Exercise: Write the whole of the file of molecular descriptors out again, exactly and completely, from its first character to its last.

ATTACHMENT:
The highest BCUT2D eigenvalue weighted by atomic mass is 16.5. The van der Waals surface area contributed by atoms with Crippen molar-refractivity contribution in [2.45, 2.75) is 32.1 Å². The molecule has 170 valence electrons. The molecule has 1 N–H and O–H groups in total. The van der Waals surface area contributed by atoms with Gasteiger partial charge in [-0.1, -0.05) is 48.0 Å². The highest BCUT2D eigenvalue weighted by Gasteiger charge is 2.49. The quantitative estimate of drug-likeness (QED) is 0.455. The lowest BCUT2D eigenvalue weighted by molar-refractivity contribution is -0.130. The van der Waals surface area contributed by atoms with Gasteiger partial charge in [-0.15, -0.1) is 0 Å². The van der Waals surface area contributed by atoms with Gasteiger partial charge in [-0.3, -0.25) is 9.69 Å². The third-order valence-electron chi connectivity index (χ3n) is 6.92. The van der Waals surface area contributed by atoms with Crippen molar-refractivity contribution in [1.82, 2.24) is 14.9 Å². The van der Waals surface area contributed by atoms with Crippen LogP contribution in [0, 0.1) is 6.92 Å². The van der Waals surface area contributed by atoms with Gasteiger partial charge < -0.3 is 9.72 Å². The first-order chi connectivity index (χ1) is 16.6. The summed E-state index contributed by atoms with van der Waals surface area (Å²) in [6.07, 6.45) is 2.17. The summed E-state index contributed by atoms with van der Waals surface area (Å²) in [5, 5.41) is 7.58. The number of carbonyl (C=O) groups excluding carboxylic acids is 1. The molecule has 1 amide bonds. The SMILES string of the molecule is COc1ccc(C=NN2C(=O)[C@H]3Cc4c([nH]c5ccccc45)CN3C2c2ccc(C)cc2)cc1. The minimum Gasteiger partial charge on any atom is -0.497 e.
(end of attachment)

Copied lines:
The highest BCUT2D eigenvalue weighted by atomic mass is 16.5. The van der Waals surface area contributed by atoms with Crippen molar-refractivity contribution in [2.45, 2.75) is 32.1 Å². The molecule has 170 valence electrons. The molecule has 1 N–H and O–H groups in total. The van der Waals surface area contributed by atoms with Gasteiger partial charge in [-0.1, -0.05) is 48.0 Å². The highest BCUT2D eigenvalue weighted by Gasteiger charge is 2.49. The quantitative estimate of drug-likeness (QED) is 0.455. The lowest BCUT2D eigenvalue weighted by molar-refractivity contribution is -0.130. The van der Waals surface area contributed by atoms with Gasteiger partial charge in [-0.15, -0.1) is 0 Å². The van der Waals surface area contributed by atoms with Gasteiger partial charge in [-0.3, -0.25) is 9.69 Å². The third-order valence-electron chi connectivity index (χ3n) is 6.92. The van der Waals surface area contributed by atoms with Crippen molar-refractivity contribution in [1.82, 2.24) is 14.9 Å². The van der Waals surface area contributed by atoms with Crippen LogP contribution in [0, 0.1) is 6.92 Å². The van der Waals surface area contributed by atoms with Gasteiger partial charge < -0.3 is 9.72 Å². The first-order chi connectivity index (χ1) is 16.6. The summed E-state index contributed by atoms with van der Waals surface area (Å²) in [6.07, 6.45) is 2.17. The summed E-state index contributed by atoms with van der Waals surface area (Å²) in [5, 5.41) is 7.58. The number of carbonyl (C=O) groups excluding carboxylic acids is 1. The molecule has 1 amide bonds. The SMILES string of the molecule is COc1ccc(C=NN2C(=O)[C@H]3Cc4c([nH]c5ccccc45)CN3C2c2ccc(C)cc2)cc1. The minimum Gasteiger partial charge on any atom is -0.497 e.